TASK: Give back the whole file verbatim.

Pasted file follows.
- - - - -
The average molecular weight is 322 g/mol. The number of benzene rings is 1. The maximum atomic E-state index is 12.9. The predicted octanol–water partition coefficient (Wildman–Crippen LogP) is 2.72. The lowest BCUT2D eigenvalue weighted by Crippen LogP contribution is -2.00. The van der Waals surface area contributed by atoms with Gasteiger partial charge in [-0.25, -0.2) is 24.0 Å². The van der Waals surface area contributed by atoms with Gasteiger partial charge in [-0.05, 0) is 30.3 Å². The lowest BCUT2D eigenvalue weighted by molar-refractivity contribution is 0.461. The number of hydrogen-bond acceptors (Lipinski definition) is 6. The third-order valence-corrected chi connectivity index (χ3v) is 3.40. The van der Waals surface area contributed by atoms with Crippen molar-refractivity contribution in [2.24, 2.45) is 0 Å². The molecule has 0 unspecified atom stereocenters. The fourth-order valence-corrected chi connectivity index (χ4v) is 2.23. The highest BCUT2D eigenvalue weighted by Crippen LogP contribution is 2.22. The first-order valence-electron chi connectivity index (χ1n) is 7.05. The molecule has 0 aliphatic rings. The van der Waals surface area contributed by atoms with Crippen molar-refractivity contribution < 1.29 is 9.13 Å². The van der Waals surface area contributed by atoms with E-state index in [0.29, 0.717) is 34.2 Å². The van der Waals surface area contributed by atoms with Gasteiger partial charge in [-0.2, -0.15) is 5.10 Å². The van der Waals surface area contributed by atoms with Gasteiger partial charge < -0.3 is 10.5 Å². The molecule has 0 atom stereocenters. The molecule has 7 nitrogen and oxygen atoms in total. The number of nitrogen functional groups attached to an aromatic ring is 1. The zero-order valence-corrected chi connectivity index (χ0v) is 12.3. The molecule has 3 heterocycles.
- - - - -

The average molecular weight is 322 g/mol. The number of benzene rings is 1. The maximum atomic E-state index is 12.9. The predicted octanol–water partition coefficient (Wildman–Crippen LogP) is 2.72. The lowest BCUT2D eigenvalue weighted by Crippen LogP contribution is -2.00. The van der Waals surface area contributed by atoms with Gasteiger partial charge in [-0.25, -0.2) is 24.0 Å². The van der Waals surface area contributed by atoms with Gasteiger partial charge in [-0.05, 0) is 30.3 Å². The lowest BCUT2D eigenvalue weighted by molar-refractivity contribution is 0.461. The number of hydrogen-bond acceptors (Lipinski definition) is 6. The third-order valence-corrected chi connectivity index (χ3v) is 3.40. The van der Waals surface area contributed by atoms with Crippen molar-refractivity contribution in [2.24, 2.45) is 0 Å². The molecule has 0 unspecified atom stereocenters. The fourth-order valence-corrected chi connectivity index (χ4v) is 2.23. The highest BCUT2D eigenvalue weighted by Crippen LogP contribution is 2.22. The first-order valence-electron chi connectivity index (χ1n) is 7.05. The molecule has 0 aliphatic rings. The van der Waals surface area contributed by atoms with Crippen molar-refractivity contribution < 1.29 is 9.13 Å². The van der Waals surface area contributed by atoms with E-state index in [0.29, 0.717) is 34.2 Å². The van der Waals surface area contributed by atoms with Gasteiger partial charge in [-0.2, -0.15) is 5.10 Å². The van der Waals surface area contributed by atoms with Gasteiger partial charge < -0.3 is 10.5 Å². The molecule has 0 atom stereocenters. The molecule has 7 nitrogen and oxygen atoms in total. The number of nitrogen functional groups attached to an aromatic ring is 1. The zero-order valence-corrected chi connectivity index (χ0v) is 12.3. The molecule has 3 heterocycles.